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Recruiting and Retaining Top Talent

by Marc Spector

Top talent is crucial to your company’s success. Without it, you’re not in business. That’s why no task on a CEO’s agenda is more important than recruiting and retaining top talent.

In today’s employment market, that takes work. A recent survey from the society for Human Resource Management found that 59 percent of HR executives list recruiting and rewarding the best employees as the biggest challenge their organization faces over the next decade.

It’s not hard to see why. Talented people have many options. Social media makes it easy for others to reach out to attractive candidates. You should assume that recruiters and even other employers are contacting your staff directly. I’m the CEO of Spector Group and I’ve even gotten phone calls! (Note to recruiters: do a little more research before picking up the phone!)

In addition, the mindset of many employees, especially those of the millennial generation, is that they’re their own brand. They may be continually looking for the best opportunity to increase their skills, get more interesting assignments, and, of course, earn more money.

In an environment where someone is probably contacting your top talent, the best response is to continuously “re-recruit” your on-board talent. I recommend what are sometimes called “stay interviews,” which are conversations with your on-board team members about their job satisfaction. Ask them about their experiences on the job, whether there are particular projects they’d like to be assigned to, and what they’re seeking for their future.

Ask directly about what they like and dislike and be sure to listen. As CEO, I find that the better I listen, the more clarity I get on what’s working in our firm and what positive changes we can make.

At Spector Group, we hold “stay conversations” quarterly. In some organizations, that frequency may not be possible, but I’d recommend striving for at least twice a year conversations.

You also want to look for ways to incentivize and energize your team. Bonuses, promotions and raises are important of course, but job satisfaction isn’t necessarily only about additional compensation. In my experience, what employees really want is to be valued, respected and feel they’re an integral part of something great. At Spector Group, we hold “Spector Blasts,” every Monday morning. At these brief meetings we announce new pitches, new presentations and introduce new hires. This keeps employees in touch and informed on what the firm is doing.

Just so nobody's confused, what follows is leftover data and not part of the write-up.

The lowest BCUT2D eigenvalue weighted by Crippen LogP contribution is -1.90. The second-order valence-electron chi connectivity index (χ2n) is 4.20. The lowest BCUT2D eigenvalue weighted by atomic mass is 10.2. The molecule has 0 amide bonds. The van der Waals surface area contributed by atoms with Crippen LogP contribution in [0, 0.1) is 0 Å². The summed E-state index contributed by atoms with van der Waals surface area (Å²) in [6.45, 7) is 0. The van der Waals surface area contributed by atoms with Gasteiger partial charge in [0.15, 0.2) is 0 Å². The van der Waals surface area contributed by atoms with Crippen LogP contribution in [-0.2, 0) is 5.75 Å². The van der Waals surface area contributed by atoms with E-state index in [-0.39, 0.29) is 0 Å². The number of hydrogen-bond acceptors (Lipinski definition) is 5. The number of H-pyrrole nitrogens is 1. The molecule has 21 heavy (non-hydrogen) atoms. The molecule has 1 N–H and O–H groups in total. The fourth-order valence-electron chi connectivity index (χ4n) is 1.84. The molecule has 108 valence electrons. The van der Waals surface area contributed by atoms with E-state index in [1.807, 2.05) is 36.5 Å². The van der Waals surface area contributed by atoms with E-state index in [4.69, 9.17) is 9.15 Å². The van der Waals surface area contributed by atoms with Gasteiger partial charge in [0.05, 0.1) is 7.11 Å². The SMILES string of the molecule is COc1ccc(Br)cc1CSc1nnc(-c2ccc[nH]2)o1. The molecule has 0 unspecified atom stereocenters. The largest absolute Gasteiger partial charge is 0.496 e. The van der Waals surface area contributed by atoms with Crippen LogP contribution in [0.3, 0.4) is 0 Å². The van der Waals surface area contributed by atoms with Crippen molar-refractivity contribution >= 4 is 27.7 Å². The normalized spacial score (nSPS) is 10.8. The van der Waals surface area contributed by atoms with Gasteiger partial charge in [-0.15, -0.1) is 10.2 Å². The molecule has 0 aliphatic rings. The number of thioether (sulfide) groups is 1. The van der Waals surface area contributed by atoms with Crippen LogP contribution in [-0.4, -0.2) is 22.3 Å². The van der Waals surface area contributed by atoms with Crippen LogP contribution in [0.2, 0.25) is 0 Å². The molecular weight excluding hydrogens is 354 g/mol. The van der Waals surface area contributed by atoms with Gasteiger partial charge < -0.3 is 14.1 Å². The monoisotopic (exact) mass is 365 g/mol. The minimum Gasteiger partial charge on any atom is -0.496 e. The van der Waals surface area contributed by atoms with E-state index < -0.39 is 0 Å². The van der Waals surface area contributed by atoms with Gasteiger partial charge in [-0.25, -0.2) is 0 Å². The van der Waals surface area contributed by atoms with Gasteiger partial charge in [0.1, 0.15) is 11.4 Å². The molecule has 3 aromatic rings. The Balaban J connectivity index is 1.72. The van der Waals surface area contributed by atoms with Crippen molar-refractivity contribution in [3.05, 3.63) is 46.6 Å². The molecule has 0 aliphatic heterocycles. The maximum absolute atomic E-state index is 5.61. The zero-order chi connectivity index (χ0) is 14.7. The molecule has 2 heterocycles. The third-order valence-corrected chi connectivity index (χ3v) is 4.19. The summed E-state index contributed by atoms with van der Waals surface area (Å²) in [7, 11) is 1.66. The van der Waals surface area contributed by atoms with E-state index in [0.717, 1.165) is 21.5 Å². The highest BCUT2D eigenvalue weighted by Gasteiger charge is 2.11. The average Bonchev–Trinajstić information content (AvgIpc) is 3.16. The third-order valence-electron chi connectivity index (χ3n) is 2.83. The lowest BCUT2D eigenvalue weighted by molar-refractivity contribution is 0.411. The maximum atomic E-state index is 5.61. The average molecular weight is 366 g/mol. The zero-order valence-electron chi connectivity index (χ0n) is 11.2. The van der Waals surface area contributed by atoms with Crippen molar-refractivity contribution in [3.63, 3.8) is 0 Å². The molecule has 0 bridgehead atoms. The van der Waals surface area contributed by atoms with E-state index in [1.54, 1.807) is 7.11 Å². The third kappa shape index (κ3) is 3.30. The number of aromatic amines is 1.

Providing training opportunities, whether on the job or sponsored by your company, is also motivating for many employees. So is taking on more responsibility. Look for ways that you can help your team members develop skills. In addition, live your corporate values and encourage employee involvement in company charitable efforts. This is particularly attractive to the millennial generation.

In terms of recruiting new talent, consider that a 24/7/365 job. My firm uses qualified recruiters, but we’ve also found that many of our best hires have come from recommendations from our team member base. Don’t overlook your on-board employees as a good referral sources.

Earlier I noted that social media is being employed to contact some of your team members. Fortunately, that’s a two-way street. Your company can and should be reaching out regularly with a positive, informative image of your company as a great place to work. Via Twitter, Facebook, LinkedIn and other sites, you can publish a variety of written and visual content that spotlights your company’s successes, culture and events. This is an inexpensive and organic way to start communications with potential candidates.

In addition, learn to use social media strategically. For example, many job hunters use the search function for social media sites such as Twitter. So, create concise, keyword-rich job descriptions to help your company stand out from other employers.

It’s probably important that your new hires “gel” well with your current team members. To ensure that, I recommend a fairly lengthy interview process. Top candidates should interview with several senior executives and also talk with others at various levels in the firm. It’s also a good idea to have candidates talk with recent hires. They can be some of your best advocates as it’s fresh in their minds why they wanted to join your company.

When I think about success in business, I always come back to the team. That’s where it all starts and that’s why it’s so important that CEOs focus on recruiting and retaining top talent.

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